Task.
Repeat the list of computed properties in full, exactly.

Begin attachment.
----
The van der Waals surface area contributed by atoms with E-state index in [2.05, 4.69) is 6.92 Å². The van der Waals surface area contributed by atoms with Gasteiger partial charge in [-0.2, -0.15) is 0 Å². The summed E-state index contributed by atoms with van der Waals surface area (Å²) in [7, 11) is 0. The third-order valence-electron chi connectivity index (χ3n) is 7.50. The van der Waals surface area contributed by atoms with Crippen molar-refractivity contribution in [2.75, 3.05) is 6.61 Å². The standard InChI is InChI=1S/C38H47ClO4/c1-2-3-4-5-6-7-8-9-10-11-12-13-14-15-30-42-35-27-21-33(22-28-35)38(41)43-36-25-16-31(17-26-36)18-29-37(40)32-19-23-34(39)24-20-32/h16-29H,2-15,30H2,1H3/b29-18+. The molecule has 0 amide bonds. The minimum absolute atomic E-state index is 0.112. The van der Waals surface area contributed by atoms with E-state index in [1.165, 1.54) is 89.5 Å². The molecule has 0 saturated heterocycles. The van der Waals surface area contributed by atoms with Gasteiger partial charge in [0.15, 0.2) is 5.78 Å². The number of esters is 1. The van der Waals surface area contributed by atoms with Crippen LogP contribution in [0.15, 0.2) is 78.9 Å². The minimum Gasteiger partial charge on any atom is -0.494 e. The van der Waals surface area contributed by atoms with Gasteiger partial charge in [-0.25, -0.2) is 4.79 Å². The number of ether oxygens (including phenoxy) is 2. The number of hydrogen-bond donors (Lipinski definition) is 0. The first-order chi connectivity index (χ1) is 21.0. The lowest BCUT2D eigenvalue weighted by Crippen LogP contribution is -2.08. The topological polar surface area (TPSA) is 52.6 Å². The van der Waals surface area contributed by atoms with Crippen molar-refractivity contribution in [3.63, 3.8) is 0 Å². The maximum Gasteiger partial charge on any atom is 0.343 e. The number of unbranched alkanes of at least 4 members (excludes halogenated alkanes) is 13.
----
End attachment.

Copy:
The van der Waals surface area contributed by atoms with E-state index in [2.05, 4.69) is 6.92 Å². The van der Waals surface area contributed by atoms with Gasteiger partial charge in [-0.2, -0.15) is 0 Å². The summed E-state index contributed by atoms with van der Waals surface area (Å²) in [7, 11) is 0. The third-order valence-electron chi connectivity index (χ3n) is 7.50. The van der Waals surface area contributed by atoms with Crippen molar-refractivity contribution in [2.75, 3.05) is 6.61 Å². The standard InChI is InChI=1S/C38H47ClO4/c1-2-3-4-5-6-7-8-9-10-11-12-13-14-15-30-42-35-27-21-33(22-28-35)38(41)43-36-25-16-31(17-26-36)18-29-37(40)32-19-23-34(39)24-20-32/h16-29H,2-15,30H2,1H3/b29-18+. The molecule has 0 amide bonds. The minimum absolute atomic E-state index is 0.112. The van der Waals surface area contributed by atoms with E-state index in [1.165, 1.54) is 89.5 Å². The molecule has 0 saturated heterocycles. The van der Waals surface area contributed by atoms with Gasteiger partial charge in [0.15, 0.2) is 5.78 Å². The number of esters is 1. The van der Waals surface area contributed by atoms with Crippen LogP contribution in [0.15, 0.2) is 78.9 Å². The minimum Gasteiger partial charge on any atom is -0.494 e. The van der Waals surface area contributed by atoms with Gasteiger partial charge in [-0.25, -0.2) is 4.79 Å². The number of ether oxygens (including phenoxy) is 2. The number of hydrogen-bond donors (Lipinski definition) is 0. The first-order chi connectivity index (χ1) is 21.0. The lowest BCUT2D eigenvalue weighted by Crippen LogP contribution is -2.08. The topological polar surface area (TPSA) is 52.6 Å². The van der Waals surface area contributed by atoms with Crippen molar-refractivity contribution in [3.63, 3.8) is 0 Å². The maximum Gasteiger partial charge on any atom is 0.343 e. The number of unbranched alkanes of at least 4 members (excludes halogenated alkanes) is 13.